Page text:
14. To end or not to end the embargo
    Well I can’t speak for Yoani, though in other posts I think she’s made it clear she’s for taking away the regime’s number one excuse for all its failures.

    But here is my own opinion. First, no one can argue the embargo is a success… Castros have maintained uninterrupted power for 50 years. The embargo hasn’t ended that. And we can’t go back to what if’s and try alternate histories to see what the outcome would have been… the space-time continuum doesn’t work that way, and anyway, if it did, I’m sure it would have been Paredon! for Fidel after Moncada… not a cushy short stay in prison with his cigars, books, and cuisine.

    For me: The U.S. should end the embargo unconditionally and immediately. Why unconditionally? Why not say “well free the political prisoners and then we’ll end the embargo”? Because of course the regime does not WANT the embargo to end and that would give them a perfect excuse to keep it. Not giving in to the demands of the empire. So, call their bluff. Just end it. And end the travel and remittance restrictions for ALL Americans, not just family members. Flood the country with yanks and let them support Cubans with their dollars as much as they like.

    The other thing people don’t understand is what IS the embargo? The embargo basically means that Cuba can’t buy from the US ON CREDIT. That’s all it means. CUBA IMPORTS MORE FOOD FROM THE UNITED STATES THAN FROM ANY OTHER COUNTRY. It imports medical supplies and anything else it can purchase with cash up front. In 2007 the US was Cuba’s 6th largest trading partner — I don’t have the figures for 2008. Cuba has recently (again and repeatedly) defaulted on its debts to Japan, the European countries, in short everyone it ‘borrows’ from. Lifting the embargo will mean that Cuba can buy from the US on credit and incur debts it has no way to repay. Oh well… join the global meltdown. Or should I say, looks like the world is rushing to join Cuba!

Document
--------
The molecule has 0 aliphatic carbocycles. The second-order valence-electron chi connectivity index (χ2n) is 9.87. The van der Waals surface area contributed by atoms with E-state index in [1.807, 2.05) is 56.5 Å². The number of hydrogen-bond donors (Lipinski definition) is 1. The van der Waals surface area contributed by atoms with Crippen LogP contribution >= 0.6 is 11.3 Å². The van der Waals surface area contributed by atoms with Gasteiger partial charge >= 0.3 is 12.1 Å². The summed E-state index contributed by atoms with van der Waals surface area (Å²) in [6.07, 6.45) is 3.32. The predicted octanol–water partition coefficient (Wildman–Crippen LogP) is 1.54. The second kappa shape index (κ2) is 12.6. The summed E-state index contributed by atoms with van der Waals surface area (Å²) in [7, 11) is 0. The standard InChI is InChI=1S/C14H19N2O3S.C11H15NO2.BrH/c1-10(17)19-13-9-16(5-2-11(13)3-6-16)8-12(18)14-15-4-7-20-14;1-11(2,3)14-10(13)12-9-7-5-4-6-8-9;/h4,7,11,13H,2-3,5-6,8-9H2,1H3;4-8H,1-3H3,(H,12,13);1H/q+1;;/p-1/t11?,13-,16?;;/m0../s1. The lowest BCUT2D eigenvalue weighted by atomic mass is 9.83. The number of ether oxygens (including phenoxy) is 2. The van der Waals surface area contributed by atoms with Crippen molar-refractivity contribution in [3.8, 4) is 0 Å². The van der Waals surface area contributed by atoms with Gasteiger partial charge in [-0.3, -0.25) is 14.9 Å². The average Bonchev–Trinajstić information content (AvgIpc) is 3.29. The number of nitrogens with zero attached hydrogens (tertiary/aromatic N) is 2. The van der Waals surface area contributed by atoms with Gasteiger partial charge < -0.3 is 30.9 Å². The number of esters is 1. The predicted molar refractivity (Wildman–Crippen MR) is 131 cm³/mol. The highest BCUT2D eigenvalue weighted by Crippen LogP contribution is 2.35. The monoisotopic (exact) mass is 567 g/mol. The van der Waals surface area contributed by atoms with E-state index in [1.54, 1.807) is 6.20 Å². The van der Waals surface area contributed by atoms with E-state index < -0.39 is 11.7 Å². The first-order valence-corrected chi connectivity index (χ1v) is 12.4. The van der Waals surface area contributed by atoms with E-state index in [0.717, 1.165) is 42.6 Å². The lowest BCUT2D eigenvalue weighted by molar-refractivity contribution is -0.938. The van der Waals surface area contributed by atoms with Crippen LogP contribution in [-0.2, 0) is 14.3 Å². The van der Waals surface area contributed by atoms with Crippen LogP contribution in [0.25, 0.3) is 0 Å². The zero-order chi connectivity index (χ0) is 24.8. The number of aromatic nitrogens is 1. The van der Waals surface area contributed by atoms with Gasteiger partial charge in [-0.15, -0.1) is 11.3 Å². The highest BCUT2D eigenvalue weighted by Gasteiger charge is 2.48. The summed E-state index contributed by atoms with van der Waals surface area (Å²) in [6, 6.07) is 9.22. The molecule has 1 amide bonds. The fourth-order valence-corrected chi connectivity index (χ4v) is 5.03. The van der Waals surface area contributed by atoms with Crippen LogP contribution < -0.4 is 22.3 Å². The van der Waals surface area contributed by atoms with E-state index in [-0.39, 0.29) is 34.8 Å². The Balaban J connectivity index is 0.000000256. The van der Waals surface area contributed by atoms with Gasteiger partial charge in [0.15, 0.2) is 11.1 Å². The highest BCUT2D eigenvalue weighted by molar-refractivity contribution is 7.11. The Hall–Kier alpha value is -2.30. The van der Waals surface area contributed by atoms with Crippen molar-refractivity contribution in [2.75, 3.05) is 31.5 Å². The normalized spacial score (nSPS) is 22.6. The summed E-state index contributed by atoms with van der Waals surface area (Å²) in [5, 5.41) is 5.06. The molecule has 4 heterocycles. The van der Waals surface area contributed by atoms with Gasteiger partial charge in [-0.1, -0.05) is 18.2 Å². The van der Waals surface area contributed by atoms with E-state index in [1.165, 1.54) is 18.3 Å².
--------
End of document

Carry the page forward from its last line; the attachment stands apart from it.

15. Speaking of the embargo… I think ER is right, with the embargo in place the the Regime has their biggest excuse in place and can blame everything on the evil empire.

    However, lifting the embargo can do one of two things.
    A) Finally expose the regime with all its flaws and force it to make some serious changes.
    B) Force the regime’s hand and tighten controls even more. Just because the US ends the embargo it doesn’t mean Castro will stop being at war with the US. Right now he lets in Americans because it makes him look like the good guy. But if the embargo ends, I’m guessing he’ll put a stop to that. He’ll just say it’s another plan that the empire is using to exploit poor Cubans, corrupt them on their own land and take advantage of them.

    That being said… In my view changes on the island need to be made progressively if Cubans hope to avoid a USSR style crumbling of their economy. There are ways of easing their people into a more pro-business style of socialism that will prepare them for the eventual and inevitable transition into capitalism and democracy. They can do it. Unlike the rest of the Caribbean Cuba has a highly educated population and that will be to their advantage when the Regime crumbles.
    Cuba is ready to finally govern itself.
    Give it back to the people!

    But then again, what do I know… I’ve been drinking NyQuil all day.

  16. Sickboy —
    I think you’re probably absolutely right. If the US ended the embargo, travel restrictions and so on, the Fidel/Raul government would be highly likely to put in their own restrictions. Maybe an outright ban, a huge entry fee, something. But… that doesn’t change my opinion that the US should take the steps IT can take. It can’t control what happens next… and I don’t think whatever the Cuban gov’t did would be worse than it is now.

    So I predict your “B” choice.

    I don’t think your “A” is ever going to happen. It hasn’t yet and it won’t. The regimes myriad flaws are already perfectly obvious… and no changes serious or otherwise are in sight.